In the ancient and medieval mind, the contrary of this inexorable ruin to which all things run in time is the notion of “rest,” which means that time runs toward a goal or purpose – an eschatological goal, a telos – that is secure against the ravages of Chronos. Thus St. Augustine could say, “We were made for Thee, O God, and our hearts are restless until we find rest in Thee.” Rest is not idleness, but as Thomas Merton said, “the highest form of activity.” Nor is it obliteration in death. That is why the Christian prayer, Rest in peace,” is not a concession to death but, in fact, a invocation against death.
In what is probably the most interesting chapter of the entire book, Conyers describes Rest, not as a Sabbath rest or a lazy, summer nap, but as telos, or the ultimate object or aim of life. The Enlightenment has caused our modern sensibilities to be obsessed with Motion for the sake of movement and Change for the sake of change. According to Conyers, “The biblical idea of ‘rest’ contains within it the assumption that the motion of people and things and events anticipates a time of ‘rest,” a time in which their motion is complete, will find its end.” No wonder we are a restless people in a world marked with much chaos and little peace. We are so obsessed with moving on to the next chapter in life that we fail to be attentive to the moment.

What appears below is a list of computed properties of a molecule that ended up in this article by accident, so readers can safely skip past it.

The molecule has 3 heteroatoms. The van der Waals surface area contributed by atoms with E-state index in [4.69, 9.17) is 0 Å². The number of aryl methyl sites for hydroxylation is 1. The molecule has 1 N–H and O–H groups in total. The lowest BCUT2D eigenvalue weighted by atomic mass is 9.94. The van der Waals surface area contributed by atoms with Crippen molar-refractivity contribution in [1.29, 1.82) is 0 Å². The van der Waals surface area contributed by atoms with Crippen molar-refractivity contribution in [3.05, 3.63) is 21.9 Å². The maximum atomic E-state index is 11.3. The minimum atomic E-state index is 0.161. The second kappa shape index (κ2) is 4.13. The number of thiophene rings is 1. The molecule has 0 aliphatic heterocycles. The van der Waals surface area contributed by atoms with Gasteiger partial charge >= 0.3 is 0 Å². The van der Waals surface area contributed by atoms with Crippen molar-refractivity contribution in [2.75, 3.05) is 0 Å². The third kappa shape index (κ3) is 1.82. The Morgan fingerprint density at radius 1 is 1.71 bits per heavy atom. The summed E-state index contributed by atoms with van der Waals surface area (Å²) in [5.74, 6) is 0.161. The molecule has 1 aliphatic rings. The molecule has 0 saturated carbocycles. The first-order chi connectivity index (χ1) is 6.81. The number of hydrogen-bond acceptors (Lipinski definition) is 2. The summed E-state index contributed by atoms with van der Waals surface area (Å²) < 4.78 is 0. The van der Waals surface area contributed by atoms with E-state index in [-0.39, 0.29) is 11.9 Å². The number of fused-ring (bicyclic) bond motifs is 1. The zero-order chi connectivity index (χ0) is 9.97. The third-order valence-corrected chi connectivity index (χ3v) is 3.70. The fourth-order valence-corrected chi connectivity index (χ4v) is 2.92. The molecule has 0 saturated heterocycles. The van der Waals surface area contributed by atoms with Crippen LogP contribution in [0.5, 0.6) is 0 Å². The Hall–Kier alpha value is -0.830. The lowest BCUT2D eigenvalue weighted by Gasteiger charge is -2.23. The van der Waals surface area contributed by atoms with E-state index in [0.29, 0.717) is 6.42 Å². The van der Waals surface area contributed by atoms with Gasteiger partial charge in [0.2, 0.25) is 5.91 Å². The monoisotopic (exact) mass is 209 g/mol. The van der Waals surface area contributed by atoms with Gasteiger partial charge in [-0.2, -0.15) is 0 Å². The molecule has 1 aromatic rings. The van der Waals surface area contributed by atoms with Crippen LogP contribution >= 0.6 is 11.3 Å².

Reclaiming Community and Vocation